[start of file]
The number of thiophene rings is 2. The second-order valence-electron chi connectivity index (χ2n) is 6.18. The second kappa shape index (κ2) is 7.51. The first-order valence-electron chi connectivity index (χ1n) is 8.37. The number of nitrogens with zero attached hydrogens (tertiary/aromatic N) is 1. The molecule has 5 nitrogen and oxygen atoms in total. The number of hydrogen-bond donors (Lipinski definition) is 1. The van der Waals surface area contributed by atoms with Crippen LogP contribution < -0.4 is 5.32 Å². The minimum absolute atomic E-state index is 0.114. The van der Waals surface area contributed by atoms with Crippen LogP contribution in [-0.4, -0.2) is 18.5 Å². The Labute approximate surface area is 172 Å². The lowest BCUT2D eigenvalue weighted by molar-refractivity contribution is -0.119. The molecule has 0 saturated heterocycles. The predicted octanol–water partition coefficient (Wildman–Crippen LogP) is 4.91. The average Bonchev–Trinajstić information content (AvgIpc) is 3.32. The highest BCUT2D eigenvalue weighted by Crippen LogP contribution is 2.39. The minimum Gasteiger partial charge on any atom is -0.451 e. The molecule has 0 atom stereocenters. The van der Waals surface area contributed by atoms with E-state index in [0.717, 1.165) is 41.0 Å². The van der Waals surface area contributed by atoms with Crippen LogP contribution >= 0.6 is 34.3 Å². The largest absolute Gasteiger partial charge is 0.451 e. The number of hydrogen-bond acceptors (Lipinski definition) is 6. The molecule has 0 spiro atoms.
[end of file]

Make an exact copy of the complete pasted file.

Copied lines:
The number of thiophene rings is 2. The second-order valence-electron chi connectivity index (χ2n) is 6.18. The second kappa shape index (κ2) is 7.51. The first-order valence-electron chi connectivity index (χ1n) is 8.37. The number of nitrogens with zero attached hydrogens (tertiary/aromatic N) is 1. The molecule has 5 nitrogen and oxygen atoms in total. The number of hydrogen-bond donors (Lipinski definition) is 1. The van der Waals surface area contributed by atoms with Crippen LogP contribution < -0.4 is 5.32 Å². The minimum absolute atomic E-state index is 0.114. The van der Waals surface area contributed by atoms with Crippen LogP contribution in [-0.4, -0.2) is 18.5 Å². The Labute approximate surface area is 172 Å². The lowest BCUT2D eigenvalue weighted by molar-refractivity contribution is -0.119. The molecule has 0 saturated heterocycles. The predicted octanol–water partition coefficient (Wildman–Crippen LogP) is 4.91. The average Bonchev–Trinajstić information content (AvgIpc) is 3.32. The highest BCUT2D eigenvalue weighted by Crippen LogP contribution is 2.39. The minimum Gasteiger partial charge on any atom is -0.451 e. The molecule has 0 atom stereocenters. The van der Waals surface area contributed by atoms with E-state index in [0.717, 1.165) is 41.0 Å². The van der Waals surface area contributed by atoms with Crippen LogP contribution >= 0.6 is 34.3 Å². The largest absolute Gasteiger partial charge is 0.451 e. The number of hydrogen-bond acceptors (Lipinski definition) is 6. The molecule has 0 spiro atoms.